After a four months hiatus from Malaysia — more on that later — on June 22nd 2017 I boarded Scoot’s new flight from Athens to Singapore. We wanted to return to Southeast Asia, get a 60 Days Indonesian visa, and then embark on a Pelni boat from Sulawesi to West Papua (which ended up with a crazy bicycle trip in Sulawesi).
This new cheap route between Europe and Asia opened just a couple days before on June 20th 2017, so we got a very good price. Alas, costs are still low on this new important low-cost connection. After AirAsia opened — and failed — routes to London and Paris , Scoot’s flight from Athens to Singapore may currently be the cheapest way to reach Southeast Asia and, with little trouble finding onward connections, also our home in Penang.
We were lucky enough to get one of the early bird fares, and got ourselves a ticket for the incredibly low price of 85 euros taxes included — seriously, how can you beat that?
How is Flying from Athens to Singapore with Scoot?
The following is my honest review of the 11 hours and 30 minutes Athens to Singapore Scoot flight that landed me and my wife back home in Southeast Asia.
Boarding Scoot in Athens
We arrived three hours before the flight and check-in operations were already opened. We only had carry on luggage: Scoot has a one bag, 10kg cabin baggage policy, but even if we had two — one 40 and 50 litres backpacks, plus a smaller bag for camera equipment and laptop each — we didn’t have any problem at the check-in desk. The whole process was smooth, and the flight was on time. We started queuing up for boarding at 10.50 am as listed on the ticket. All the staff was courteous and managed the flow of a large number of passengers — obvious, given the cheap price — pretty well. By 11.10 am, we were already seated in our destined row, and waiting for our scheduled 11.30 am departure.
Scoot’s Athens to Singapore Aircraft
It’s a badass, brand new and shiny Boeing 787–8 with three rows of comfortable triple seats. The best part is that even if flying economy, the seats have much wider legroom and more space to recline the seat than other competing Asian low-cost airlines. The overhead compartments are definitely bigger than average, and we had no problem fitting our luggage at first try. The extra space and airy cabin make you feel good when having such a long flight ahead. Of course, there are no screens for in-flight entertainment — as expected for a low cost, but a bit of a bummer when this flight’s normal price hovers at around 250 Sing$.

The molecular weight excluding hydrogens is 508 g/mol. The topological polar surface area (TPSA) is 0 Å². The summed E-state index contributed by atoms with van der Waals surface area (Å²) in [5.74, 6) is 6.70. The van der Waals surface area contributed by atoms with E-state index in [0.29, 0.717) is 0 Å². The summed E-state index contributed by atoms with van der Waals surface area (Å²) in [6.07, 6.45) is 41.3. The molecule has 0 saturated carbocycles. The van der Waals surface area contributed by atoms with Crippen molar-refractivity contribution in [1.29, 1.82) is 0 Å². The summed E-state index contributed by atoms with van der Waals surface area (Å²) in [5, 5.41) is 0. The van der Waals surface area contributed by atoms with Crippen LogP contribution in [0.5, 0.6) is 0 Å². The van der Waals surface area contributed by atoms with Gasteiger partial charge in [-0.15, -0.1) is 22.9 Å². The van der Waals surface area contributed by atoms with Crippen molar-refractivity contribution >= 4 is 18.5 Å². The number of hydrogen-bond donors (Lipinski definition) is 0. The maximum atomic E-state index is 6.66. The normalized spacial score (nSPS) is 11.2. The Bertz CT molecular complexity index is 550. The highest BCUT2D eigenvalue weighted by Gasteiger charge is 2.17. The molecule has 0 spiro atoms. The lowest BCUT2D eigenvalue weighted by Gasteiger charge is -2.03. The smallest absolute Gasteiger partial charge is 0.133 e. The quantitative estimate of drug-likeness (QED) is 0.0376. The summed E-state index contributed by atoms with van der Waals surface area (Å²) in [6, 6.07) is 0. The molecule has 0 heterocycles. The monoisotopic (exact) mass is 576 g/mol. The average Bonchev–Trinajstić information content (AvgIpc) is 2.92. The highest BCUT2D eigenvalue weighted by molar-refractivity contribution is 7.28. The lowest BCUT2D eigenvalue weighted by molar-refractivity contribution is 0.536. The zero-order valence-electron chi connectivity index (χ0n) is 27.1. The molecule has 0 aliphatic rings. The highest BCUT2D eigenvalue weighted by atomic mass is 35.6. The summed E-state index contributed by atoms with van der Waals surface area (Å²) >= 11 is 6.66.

There are four toilets in the rear part of the plane we were sitting at — Row 36. During the flight, we never had to wait too long to find an empty loo, and they were all very clean. Kudos to that, and our fellow passengers, who aimed correctly to the hole, and not the floor. Much appreciated, as I was barefoot for the whole length of the flight.
Scoot Staff and Crew
First thing first, cute and friendly. I like the yellow and black uniforms that hint to a cutesy mix between a pop-yeh-yeh band and the Star Trek crew, and I think that the quality of their service is overall pretty good (as we reconfirmed when flying Scoot from Lucknow to Singapore in December 2018). Stewardesses are never in your face, yet always attentive — several times, passengers had inadvertently pressed the call button, and staff arrived very quickly even if there was no need to rush.
Scoot from Athens to Singapore: inflight experience
One thing I really liked about this Scoot flight — and another I took from Singapore to Amritsar in Punjab back in July 2016 — is that the captain actually engaged in conversation several times during take off and the first half of the flight. He commented on the route, one with quite a lot of stuff to see. It starts passing over the Greek islands and the lower Mediterranean, before going over Egypt on its way over the Arab peninsula. Once over Egypt, the captain made sure to point out the spot where the Pyramids and the Sphinx were located and then commented several times while we were flying over the Red Sea.
The day was stunningly clear, with amazing views of the desert extending like an ochre carpet all the way to the coastline. The Red Sea’s turquoise water was wedged unnaturally between the two countries; a truly memorable view, that made me long for exploring Africa. Next year… maybe.
Nothing major to comment on, except that during the flight there’s plenty of space to move about, and that the stewardesses allow passengers to walk around or stand and chat. It’s quite a relief when you are flying intercontinental, and the only thing you want is time to pass fast.